The trials and the tribulations of smaller businesses never ceases to amaze me, forget the ISO27001 or GDPR, how about purchasing by one organisation through another’s preferred supplier list.
One of our members provides Software as a Service for national Governments around the world, and normally the purchasing process is straightforward. Bureaucratic but straightforward, ticking the boxes, checking the budgets, permissions, specifications and the usual nine-yards of paperwork. Its not unusual for this process to take six months to a year even for smaller projects, those corridors of power move slowly when spending public funds or so it seems.
In this instance there was a government purchaser, who shall remain nameless, who wanted their services onboarded in a few weeks to keep to political imperatives, yet still had to observe the public procurement rules and tick their boxes.
The solution they came up with was a good one, borrow someone else’s procurement scheme and use that. The problem was legally they weren’t allowed to do that as the procurement scheme was Her Majesty’s government’s Digital Marketplace and that is only usable by UK public authorities.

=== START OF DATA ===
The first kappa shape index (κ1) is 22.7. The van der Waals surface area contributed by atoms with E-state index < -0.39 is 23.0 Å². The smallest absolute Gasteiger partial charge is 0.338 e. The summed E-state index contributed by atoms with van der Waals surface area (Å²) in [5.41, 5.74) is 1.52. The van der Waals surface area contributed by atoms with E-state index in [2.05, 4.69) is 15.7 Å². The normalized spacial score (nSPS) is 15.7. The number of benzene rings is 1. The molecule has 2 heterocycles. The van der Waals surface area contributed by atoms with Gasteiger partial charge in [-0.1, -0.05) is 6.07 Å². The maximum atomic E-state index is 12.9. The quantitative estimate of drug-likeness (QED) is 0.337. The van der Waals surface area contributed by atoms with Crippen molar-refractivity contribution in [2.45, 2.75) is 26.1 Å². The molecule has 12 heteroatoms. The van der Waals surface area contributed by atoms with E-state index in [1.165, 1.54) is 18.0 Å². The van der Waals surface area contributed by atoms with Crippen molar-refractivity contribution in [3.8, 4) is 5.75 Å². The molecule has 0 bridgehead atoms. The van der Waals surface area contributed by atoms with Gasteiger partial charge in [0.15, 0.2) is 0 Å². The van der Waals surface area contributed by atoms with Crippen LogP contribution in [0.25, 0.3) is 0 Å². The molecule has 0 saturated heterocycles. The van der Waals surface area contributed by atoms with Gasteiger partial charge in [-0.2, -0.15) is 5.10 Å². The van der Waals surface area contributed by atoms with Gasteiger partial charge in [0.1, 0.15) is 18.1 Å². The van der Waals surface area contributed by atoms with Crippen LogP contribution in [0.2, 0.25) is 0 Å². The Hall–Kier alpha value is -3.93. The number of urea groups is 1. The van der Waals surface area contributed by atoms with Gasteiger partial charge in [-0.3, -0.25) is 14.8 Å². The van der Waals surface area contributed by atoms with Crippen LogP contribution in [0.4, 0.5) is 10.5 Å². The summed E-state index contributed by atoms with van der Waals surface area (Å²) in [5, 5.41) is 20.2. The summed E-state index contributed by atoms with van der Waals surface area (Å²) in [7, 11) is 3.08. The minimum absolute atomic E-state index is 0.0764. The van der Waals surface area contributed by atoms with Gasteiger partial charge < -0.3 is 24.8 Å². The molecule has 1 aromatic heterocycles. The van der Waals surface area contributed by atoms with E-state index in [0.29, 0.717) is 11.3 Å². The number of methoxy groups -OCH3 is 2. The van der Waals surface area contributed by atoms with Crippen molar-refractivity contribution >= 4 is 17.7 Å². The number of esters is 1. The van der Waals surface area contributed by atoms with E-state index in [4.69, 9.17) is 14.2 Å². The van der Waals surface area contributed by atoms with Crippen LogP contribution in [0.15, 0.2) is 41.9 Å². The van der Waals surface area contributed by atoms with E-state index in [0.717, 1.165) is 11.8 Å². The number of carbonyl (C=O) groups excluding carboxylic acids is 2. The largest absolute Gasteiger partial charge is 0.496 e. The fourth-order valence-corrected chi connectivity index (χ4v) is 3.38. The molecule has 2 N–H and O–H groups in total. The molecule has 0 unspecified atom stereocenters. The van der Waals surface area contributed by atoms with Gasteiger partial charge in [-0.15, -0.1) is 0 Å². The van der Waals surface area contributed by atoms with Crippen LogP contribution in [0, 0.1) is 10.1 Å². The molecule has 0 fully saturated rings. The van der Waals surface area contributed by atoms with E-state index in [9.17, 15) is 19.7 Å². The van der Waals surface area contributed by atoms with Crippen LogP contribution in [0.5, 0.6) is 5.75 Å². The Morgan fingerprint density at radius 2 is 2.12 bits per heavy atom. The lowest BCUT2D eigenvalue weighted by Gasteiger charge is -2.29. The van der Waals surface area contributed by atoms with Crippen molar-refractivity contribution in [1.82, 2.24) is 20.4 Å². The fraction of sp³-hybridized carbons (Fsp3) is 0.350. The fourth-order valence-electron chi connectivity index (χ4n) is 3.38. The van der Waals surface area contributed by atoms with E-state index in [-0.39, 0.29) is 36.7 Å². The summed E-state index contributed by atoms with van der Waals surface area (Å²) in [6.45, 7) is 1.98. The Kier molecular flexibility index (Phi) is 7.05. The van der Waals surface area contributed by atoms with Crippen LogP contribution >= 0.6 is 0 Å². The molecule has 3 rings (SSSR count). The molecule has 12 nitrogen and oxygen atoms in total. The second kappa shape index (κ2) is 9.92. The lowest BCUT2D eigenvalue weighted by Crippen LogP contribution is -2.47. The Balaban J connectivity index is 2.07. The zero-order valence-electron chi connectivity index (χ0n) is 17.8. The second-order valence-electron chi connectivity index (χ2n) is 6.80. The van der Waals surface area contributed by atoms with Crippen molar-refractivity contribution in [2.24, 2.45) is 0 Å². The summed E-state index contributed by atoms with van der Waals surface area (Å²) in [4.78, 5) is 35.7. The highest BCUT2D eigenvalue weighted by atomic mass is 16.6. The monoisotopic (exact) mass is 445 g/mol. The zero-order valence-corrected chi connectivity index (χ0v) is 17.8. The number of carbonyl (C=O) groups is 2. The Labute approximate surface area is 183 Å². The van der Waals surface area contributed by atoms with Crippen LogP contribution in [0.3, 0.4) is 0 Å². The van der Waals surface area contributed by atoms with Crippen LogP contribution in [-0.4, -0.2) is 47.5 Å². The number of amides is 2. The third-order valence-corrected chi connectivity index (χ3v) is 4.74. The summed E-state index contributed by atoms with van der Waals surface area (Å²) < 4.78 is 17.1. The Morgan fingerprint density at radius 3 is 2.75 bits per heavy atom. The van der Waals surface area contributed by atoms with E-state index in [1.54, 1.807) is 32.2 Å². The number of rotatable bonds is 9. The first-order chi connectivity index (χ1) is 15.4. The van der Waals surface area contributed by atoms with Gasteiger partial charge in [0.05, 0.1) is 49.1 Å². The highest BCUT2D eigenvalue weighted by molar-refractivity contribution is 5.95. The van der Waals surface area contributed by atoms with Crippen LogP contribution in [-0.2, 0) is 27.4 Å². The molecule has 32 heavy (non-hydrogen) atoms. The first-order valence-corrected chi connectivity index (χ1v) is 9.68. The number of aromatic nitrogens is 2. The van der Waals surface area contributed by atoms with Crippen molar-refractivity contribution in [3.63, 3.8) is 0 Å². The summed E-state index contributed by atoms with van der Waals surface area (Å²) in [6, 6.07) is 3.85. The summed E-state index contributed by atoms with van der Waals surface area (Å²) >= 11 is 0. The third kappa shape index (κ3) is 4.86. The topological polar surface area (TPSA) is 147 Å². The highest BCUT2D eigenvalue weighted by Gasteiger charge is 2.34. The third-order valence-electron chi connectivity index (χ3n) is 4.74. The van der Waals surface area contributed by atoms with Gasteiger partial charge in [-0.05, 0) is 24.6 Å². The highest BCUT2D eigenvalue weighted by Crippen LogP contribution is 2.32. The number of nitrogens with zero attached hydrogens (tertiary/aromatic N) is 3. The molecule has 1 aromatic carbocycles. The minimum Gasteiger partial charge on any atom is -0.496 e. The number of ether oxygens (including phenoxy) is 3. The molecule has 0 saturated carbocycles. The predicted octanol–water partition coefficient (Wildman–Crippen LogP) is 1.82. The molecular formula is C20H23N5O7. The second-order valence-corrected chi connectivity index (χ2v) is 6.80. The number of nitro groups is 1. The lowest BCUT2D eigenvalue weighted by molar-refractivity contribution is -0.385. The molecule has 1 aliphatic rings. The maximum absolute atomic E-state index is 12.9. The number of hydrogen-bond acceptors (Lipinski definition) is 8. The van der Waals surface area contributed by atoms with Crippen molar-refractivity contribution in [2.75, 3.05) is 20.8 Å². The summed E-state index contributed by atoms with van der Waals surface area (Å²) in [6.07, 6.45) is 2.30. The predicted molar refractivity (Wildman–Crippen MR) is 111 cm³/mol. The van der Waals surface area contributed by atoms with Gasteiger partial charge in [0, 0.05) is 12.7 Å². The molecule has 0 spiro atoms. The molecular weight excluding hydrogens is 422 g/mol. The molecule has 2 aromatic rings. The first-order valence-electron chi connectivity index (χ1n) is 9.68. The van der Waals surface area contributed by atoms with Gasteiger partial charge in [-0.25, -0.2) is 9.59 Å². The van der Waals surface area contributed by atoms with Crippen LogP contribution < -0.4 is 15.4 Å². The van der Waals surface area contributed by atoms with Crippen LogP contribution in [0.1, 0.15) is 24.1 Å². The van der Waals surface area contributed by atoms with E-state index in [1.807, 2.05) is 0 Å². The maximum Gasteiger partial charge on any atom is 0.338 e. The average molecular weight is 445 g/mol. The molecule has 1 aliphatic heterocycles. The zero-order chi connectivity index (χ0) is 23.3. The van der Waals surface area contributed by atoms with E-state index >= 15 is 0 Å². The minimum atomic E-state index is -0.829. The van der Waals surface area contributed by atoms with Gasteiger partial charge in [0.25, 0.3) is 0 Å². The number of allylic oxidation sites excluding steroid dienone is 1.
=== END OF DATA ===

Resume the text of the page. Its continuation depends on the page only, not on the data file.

The purchaser used the publicly available information, as in the suppliers listed, as the basis for their supplier identification, leading to a negotiated procurement taking place – over the Christmas holidays. Regardless of the holidays there were local country agents working on the implementation planning and data analytical structures necessary to achieve the Project’s Goals. On the 26th of December we started negotiating agreements and thankfully our translation provider excelled themselves with English Law into a different jurisdiction’s.
Our challenge was to help this member navigate a procurement exercise that had never been done before as far as we could ascertain, as fast as we could. It was an interesting exercise as purchaser and supplier were inventing it as they went with Business Comply ending up a kind of arbitrator in the middle assuring fair play from both sides and keeping the Goal in sight at all times.
The hard part was the selection criteria they used with suppliers ending up where commercial factors and benefits realisation became circular arguments in the life-cost for this project. What accentuated the pressure was the outcome would impact millions of people at a most fundamental level, directly on the quality of their lives hopefully for the better.
All was completed and the project’s package went to the President for approval in January, as for what happened next the details will no doubt emerge at some future point in time. Yes, Covid messed up their plans and added another layer to the complexity, but things will complete I am sure. The moral of this tale is that even though the customer wanted to move really fast and made the effort to do so, external factors may undermine the momentum to do so.
Micro and Smaller Enterprises (MSME) seem to live permanently in the fast lane. Sometimes bending over backwards to win the contract and help the customer takes longer causing more stress than its worth. Saying no is hard to do but you do get to sleep at night and have holidays!
First published and Copyright July 2020